for 27 June 1996. Updated every THURSDAY.

 

 
 

Final Cut

Nowadays, when most young media
connoisseurs hear "Super 8," they
think of a cheap motel. Allude to
moving pictures, and the maven will
probably recognize the "8" to mean
eight millimeters - but then wrongly
imagine you're talking about video.
The format that brought filmic power
to the people is fading from the
popular consciousness, just as
stores of narrow cellulose strips
are slowly fading to white in attics
across America. So, although film
students may weep and gnash their
teeth, it comes as little surprise
that Eastman Kodak is axing more
than half of their few remaining
Super 8 formats, striking all the
sound-capable film from the rolls,
and leaving only a silent minority
of one color and two black-and-white
film cartridges.
 
When the Super 8 format was
introduced in May 1965, its
ease-of-use was revolutionary. The
all-in-one cartridge plugged easily
into cameras with built-in filters
for daylight or indoor shooting and
automatic light adjustment. The
technology was so simple, even a
bonehead could record recognizable
scenes - and many did.
 
Suddenly, you didn't have to be a
high-powered film industry exec to
make your own movie - you didn't
even have to have any idea what it
was you wanted to shoot. Unsure of
how to use this new-found power,
people through the next decade made
movies of anything that moved, and
some things that didn't: their kids,
their dogs, what was in their
pockets on a particular day. Some
might recognize a similarity to a
certain revolutionary medium of the
'90s.
 
Lenny Lipton, in his 1975 The Super 8
Book, even extolled Super 8
filmmaking as a means of personal
communication and a fundamental
human right. Previously
mild-mannered individuals could bare
their souls and unleash their inner
artistes upon unsuspecting subjects.
Later, after processing, their work
could be displayed to neighbors or
anyone else who could be made to
watch. Although the inept could
still manage to mangle the delicate
film in ferocious auto-loading
projectors, setting up the show was
fairly easy, with only one required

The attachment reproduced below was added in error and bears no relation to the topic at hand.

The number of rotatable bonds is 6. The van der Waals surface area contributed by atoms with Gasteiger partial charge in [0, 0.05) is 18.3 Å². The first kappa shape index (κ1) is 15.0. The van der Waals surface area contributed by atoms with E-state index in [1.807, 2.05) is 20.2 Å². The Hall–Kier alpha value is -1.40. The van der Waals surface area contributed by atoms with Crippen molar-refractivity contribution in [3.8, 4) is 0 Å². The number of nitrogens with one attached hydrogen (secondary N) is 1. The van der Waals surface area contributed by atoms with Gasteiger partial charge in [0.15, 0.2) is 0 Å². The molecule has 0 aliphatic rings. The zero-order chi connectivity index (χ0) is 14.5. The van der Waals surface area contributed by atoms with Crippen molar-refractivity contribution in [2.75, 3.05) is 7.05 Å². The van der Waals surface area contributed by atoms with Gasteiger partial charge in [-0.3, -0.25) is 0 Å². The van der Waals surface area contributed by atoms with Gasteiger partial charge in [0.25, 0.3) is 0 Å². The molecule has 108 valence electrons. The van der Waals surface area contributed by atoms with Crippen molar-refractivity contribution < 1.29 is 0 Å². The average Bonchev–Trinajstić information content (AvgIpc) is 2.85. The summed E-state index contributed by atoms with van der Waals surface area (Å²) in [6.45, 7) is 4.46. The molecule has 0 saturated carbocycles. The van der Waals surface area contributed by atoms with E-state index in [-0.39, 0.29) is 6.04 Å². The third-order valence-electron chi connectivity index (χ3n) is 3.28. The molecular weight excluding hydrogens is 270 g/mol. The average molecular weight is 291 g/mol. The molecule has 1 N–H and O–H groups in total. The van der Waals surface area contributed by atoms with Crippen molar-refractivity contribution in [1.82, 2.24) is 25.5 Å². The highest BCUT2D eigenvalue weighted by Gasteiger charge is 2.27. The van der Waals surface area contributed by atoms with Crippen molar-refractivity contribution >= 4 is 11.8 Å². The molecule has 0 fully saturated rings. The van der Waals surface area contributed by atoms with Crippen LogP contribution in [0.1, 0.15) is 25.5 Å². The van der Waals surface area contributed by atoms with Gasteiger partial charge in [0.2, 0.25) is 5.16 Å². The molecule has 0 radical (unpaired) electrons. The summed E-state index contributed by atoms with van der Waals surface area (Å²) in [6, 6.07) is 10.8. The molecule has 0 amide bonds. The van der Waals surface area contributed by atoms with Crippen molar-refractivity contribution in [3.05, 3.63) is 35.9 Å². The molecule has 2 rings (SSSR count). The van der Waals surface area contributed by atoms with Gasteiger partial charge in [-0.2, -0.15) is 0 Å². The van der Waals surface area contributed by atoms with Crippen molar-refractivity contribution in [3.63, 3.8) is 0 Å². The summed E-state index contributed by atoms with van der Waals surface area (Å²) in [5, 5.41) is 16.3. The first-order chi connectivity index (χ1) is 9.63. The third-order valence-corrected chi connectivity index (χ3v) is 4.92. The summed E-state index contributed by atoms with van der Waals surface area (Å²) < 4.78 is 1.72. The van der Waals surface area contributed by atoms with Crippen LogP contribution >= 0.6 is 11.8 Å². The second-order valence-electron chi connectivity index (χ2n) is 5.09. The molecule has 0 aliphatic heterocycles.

plug-in. The whole process was
relatively painless - except for
those forced to watch. Given the
availability and ease of video
recording today, why shed a tear for
Super 8? That most people now see
film and video as essentially just
different paths up the same mountain
would strike Marshall McLuhan as
particularly odd. (This is fitting,
since McLuhan struck most people as
particularly odd.) He declared, "the
mode of the TV image has nothing in
common with film." The "hot" movie,
he claimed, is always pushing out a
linear thread of high-fidelity
information, and is understandable
only to the literate audience. The
video image, on the other hand,
invites us all to approach it with
cool interactivity.
 
McLuhan didn't have the chance to
witness the channel-surfing that
made this interactivity explicit and
bolstered his distinction in an
especially literal way. He did,
however, point out the natural
proximity of children to the
television. Taken to the absurd,
these children grow up to move even
closer to the set and address it as
a sensual object, as seen in
Videodrome. (The fact that this
movie - and millions of others - is
itself available on video has
provided an ideal control group of
content for figuring out whether the
medium is indeed the message. The
jury seems to still be out.)
 
There are some aspects of film and
video that don't require any probing
to distinguish. Light shines though
film to create an image on a screen,
whereas the TV image is composed of
electron-illuminated phosphors that
coat the inner surface of the glass.
A small cadre of people will always
care about this with the same fervor
that drives another cult to defend
"warmer" vacuum tube amplifiers over
the emotionally-bereft transistor -
and pay a hundred times as much for
their warm equipment as they would
for a hot stereo.
 
Striking closer to home for most -
right in that part of the monthly
budget that's allocated for the
inner artiste - is the fact that
video doesn't require processing
after the shoot. Yet the Camcorder
itself is still costly. The digital
age's answer to this high initial
start-up cost, the camera that
sought to be the Super 8 of video,
was rolled out in 1987 but never got
rolling. The Fisher-Price
Pixelvision PXL 2000, while quite
low-res, was cheap, recorded on
ordinary cassette tapes, and was so
simple a child could use it. But
children didn't, and since it was
marketed in toy stores it completely
flopped. Now, the camera is coveted
by underground filmmakers and sells
for more than twice what Toys 'R Us
hawked it for seven years ago.
 
While Super 8 is winding down, many
of the old cameras are still around.
A working one can be had for about
$5. A trickle of cartridges is still
dribbling out of Kodak's factories,
and other companies can always make
Super 8 film by splitting 16
millimeter film stock down the
middle. The format will likely
restlessly wander the earth for some
time. After a long while, the image
made by lucent frames flickering
past a lens will seem as quaint as
Edward Muybridge's grainy, staggered
photos of a running horse. Then, the
Super 8 cameras that are now
trundled out at flea markets will
exceed the PXL 2000, and perhaps
even vacuum-tube sound equipment, in
price. Super-specialized labs will
once again fabricate the ancient
film format, and offer processing at
astronomical rates. Which will just
go to show, although you might be
able to beat a dead horse, you sure
can't beat a dead medium.
 

Words and images courtesy of the
Internick